It’s me, it’s me, it’s Ernest T.

As a parent, I’ve tried hard to avoid indoctrinating my children with my political leanings, spiritual beliefs, sports fanaticism, or who is better, the Stones or the Beatles. I wanted them to be free thinkers. And yet, I could find no way to avoid indoctrinating them in the gospel according to “The Andy Griffith Show.”

Coffee grounds for breakfast no more

I’m not that big on New Year’s resolutions, but one thing I do want to do in 2020 is practice greater self-care. For example, I’ve always been a $16 coffee maker kind of guy — which is about the same amount of money that my 18-year-old daughter spends on two trips to Starbuck — but I’ve grown tired of the self-abuse that inevitably follows.

Because one day they aren’t there

The hardest thing to get used to is the stillness. The quiet. The absolute absence of any movement at all. Day after day, everything is just as it was the day before.

His old Ford pickup is backed up to the garage, with the headlights pointing straight at our deck like a pair of eyes keeping watch. His late wife’s Subaru — which he could never bring himself to sell after she had a heart attack and passed away on the first day of their tropical vacation 10 years ago — is on the other side, nosed up to the garage door, as if hoping to gain entry. Between them is the golf cart he rode every day down the steep driveway, and then up the road to fetch his mail, with our chihuahua mix keeping pace and barking furiously as he chased along inside our fenced-in yard.

The long wait is finally over

I didn’t know how much I would miss Shoney’s biscuits and gravy, potato soup, and hot fudge cake until they were torn cruelly away from me a few years ago. Locals will remember the day when that bright, shining “Shoney’s on the hill” — as we came to call it — was sacrificed on the altar of road improvements. Indeed, the road has improved, especially now that people have more or less learned how to use the roundabout in a way that they have not over in Jackson County, where many drivers continue to struggle with the concept of “yield.”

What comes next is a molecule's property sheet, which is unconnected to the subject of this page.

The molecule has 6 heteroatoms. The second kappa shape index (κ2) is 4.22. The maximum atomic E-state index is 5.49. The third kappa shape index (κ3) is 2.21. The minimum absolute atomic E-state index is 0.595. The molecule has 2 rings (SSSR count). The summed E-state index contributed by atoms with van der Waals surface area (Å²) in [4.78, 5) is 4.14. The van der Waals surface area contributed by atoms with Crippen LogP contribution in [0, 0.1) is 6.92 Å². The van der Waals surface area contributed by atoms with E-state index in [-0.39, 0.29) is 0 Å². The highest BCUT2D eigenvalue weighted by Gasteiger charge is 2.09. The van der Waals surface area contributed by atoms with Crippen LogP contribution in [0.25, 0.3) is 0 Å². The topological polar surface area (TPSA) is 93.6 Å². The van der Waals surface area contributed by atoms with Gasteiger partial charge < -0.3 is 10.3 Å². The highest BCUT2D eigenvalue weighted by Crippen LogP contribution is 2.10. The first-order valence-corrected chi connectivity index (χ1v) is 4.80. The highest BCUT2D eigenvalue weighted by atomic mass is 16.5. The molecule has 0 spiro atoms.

Celebrating family, longevity and all that’s possible

Lillie is my dad’s big sister. He’s been gone for nineteen years — from a heart attack, in bed, while smoking his last cigarette — but Lillie keeps on going. Today is her 86th birthday, and we are having Thanksgiving a few days early to celebrate both. There will be 52 people there, which would be a decent chunk of Sparta’s population, except that a lot of the family has moved off, most to find work, some to find love, a few to find that great adventure of the unknown.

Grocery store is stuffed like a Thanksgiving turkey

Mushrooms. I needed mushrooms, and mushrooms were all I needed. It was my night to cook, and I wanted to make spaghetti because we’ve eaten chicken approximately 11 consecutive nights at my house. We’ve done that because the members of my family have developed “dietary restrictions” over the years to the extent that we are down to approximately three dishes that we can agree on, one of those being chicken prepared about a dozen different ways.

The drive-in brings back memories

I’m as nostalgic as the next guy. I mean, I don’t get choked up over the thought of bell bottoms or soap-on-a-rope and I didn’t buy that very special Time Life complete collection of “Hee Haw” episodes (now on DVD! Operators are standing by!), even though that and the Lawrence Welk show formed the soundtrack of my Saturday night “going out on the town” preparations as a teenager. My mother always enjoyed Lawrence Welk. I’m not nostalgic about him myself, you understand.

Next season, I’ve got some new mojo in mind

I am supposed to be watching a Dodgers game tonight. At this very moment, I should be pushing one of those “mini” grocery carts up and down the aisles of Ingles, stocking up on my usual menu of snacks when the Dodgers make the playoffs: tortilla chips and salsa verde for the first three innings, red seedless grapes for innings four through six, and then the clean-up hitter, a pint of Ben & Jerry’s Chunky Monkey in the last three innings.

Surprisingly, we were able to pull it off

Before we go any further, let me be clear: I am not the guy you want to put in charge of a surprise birthday party. I’m not organized, and I can’t keep a straight face.

That urge just won’t go away

Every so often, she gets that feeling again. When she does, she scoots a little closer and begins tracing invisible lines on my forearm with her freshly polished nails, fire-engine red. She nuzzles me and sighs, as if being close to me like this is the answer to all of life’s most perplexing questions, as if this closeness is the very emblem of her contentment.

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